I am not a painter
Browns and blues
We get along
But we
are not close
I am no
Van Gogh
But give me
Plain paper
A dull pencil
And I will
Hijack your curves
Take your soul
Hostage
Paint a portrait
So colorful and delicate
You just may have to
Cut off my ear

Half the room explodes in laughter. All the adults get it, and I see a girl explaining to her boyfriend “It’s van Gogh, the painter who cut off his ear.” And all of a sudden we’ve got an excited, engaged audience of high school students begging for more poetry. For more love poems. So I reach back in my pocket and spend the next 45 minutes reading and discussing love poems. The kids are spellbound. They are on the edge of their seats. They. Are. Awake.

Poem in your pocket

Leading a writing workshop? Teaching a poetry unit? Want your high school students to get excited about reading Shakespeare’s love sonnets? Start. Class. With. A. Love. Poem. An accessible one. A relatable one. A poem that you like. Even better, a poem that you love. Read it, recite it, play it, show it, let your students perform it. Perhaps it might be e.e. cummings “i carry your heart with me.” (Let students mimic the style of this poem, and write their own. Teach them the rules, of course, then let them break them, just like cummings does so well. The results are interesting, magical, and often hilarious.) Listen to Madonna reciting Pablo Neruda’s poem “If You Forget Me.” If you’re really good, you might pull out a poem you wrote in high school, or one you shared at the open mic no one knows you attended. If students see you taking a risk, being vulnerable (what is more vulnerable and interesting than LOVE), they will be more willing to do the same.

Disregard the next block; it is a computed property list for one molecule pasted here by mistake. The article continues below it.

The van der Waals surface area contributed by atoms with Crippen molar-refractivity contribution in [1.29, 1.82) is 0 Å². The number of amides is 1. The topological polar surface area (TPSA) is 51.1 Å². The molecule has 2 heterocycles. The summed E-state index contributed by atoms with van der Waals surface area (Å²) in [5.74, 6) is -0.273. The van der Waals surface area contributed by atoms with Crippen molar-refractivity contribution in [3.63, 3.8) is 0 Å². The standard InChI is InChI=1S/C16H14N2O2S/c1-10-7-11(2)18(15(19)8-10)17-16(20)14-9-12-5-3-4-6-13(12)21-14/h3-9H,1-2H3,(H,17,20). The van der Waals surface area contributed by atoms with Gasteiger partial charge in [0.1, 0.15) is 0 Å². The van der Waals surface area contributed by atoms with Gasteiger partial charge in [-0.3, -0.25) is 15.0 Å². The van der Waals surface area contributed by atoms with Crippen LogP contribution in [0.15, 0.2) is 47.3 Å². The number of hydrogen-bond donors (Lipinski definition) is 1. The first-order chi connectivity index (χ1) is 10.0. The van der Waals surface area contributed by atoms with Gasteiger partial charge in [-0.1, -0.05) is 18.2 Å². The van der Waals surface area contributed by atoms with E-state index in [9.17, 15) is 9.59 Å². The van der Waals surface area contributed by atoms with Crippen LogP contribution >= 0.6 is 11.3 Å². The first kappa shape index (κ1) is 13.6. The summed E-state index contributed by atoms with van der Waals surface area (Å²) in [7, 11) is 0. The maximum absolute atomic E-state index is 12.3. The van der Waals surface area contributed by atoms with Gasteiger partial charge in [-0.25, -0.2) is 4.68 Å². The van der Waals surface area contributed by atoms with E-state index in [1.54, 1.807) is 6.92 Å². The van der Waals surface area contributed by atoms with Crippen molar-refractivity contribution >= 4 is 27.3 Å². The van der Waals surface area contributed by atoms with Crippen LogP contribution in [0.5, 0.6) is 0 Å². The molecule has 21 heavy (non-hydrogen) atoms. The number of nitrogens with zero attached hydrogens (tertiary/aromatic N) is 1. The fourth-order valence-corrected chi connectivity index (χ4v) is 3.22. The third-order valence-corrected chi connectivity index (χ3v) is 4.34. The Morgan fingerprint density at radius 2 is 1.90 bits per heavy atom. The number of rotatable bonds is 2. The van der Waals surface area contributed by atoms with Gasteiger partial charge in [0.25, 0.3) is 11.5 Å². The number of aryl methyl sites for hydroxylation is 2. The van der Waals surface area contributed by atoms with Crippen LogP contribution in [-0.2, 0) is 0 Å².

Pocket poetry books for your students (and you)

Bronx Masquerade by Nikki Grimes (Dial, 2001)
Brown Girl Dreaming by Jacqueline Woodson (Penguin, 2014)
Crush: Love Poems for Teenagers by Kwame Alexander (Word of Mouth, 2007)
Partly Cloudy: Poems of Love and Longing by Gary Soto (Harcourt, 2009)
Street Love by Walter Dean Myers (HarperCollins, 2006)
The Way a Door Closes by Hope Anita Smith (Holt, 2003) We Go
Together!:
A Curious Selection of Affectionate Verse by Calef Brown (HMH, 2013)

“Chasing the Wind”

My heart b i l l o w s with the breeze
Dithering like any other wind-borne object
Often caught tangled in your branches
I’m a leaf that can’t escape the tree’s intricate lace
Sallow bark, skeletal limbs
Your season has come and gone
But I, a perennial, have remained
I run to catch you but you effortlessly waver by
And as I hold out my hand to grasp you
Your hollow, transparent body

s
l
i
p
s

through my fingertips
—Lauren, 11th grader

“the beauty of you”

Your beauty grazes the morning skies.
Flowers of them all follow your radiant path.
All bask in your red, orange, yellow dyes.
All bask in your gracious smile and laugh.
All bask in your kind heart, never sighting wrath.
Your heart is cleaner and more pure than a bath.
Your beauty stands, straight, and untouched.
Because of this, you forgive the shade.
Warmth and day for which you have clutched.
Your carpe diem will never fade.
For you can never be weighed.
You sparkle more than of diamond and jade.
—Ty, 12th grader

(There are three more stanzas of Ty’s poem, but trust me, you wouldn’t be able to handle it. He had me at “more pure than a bath.” Oh my!)

What’s more, poetry addresses the demands of higher standards. Need to help your students determine the theme of a story? Try poetry. Nudging your students to wrap their writing heads around compare and contrast? Poetry is your best friend. What about word study and understanding the value of thoughtful word choice? You simply can’t beat poetry for pure turbocharged “skill work.” The student work above showcases the important role poetry can play in meeting the standards: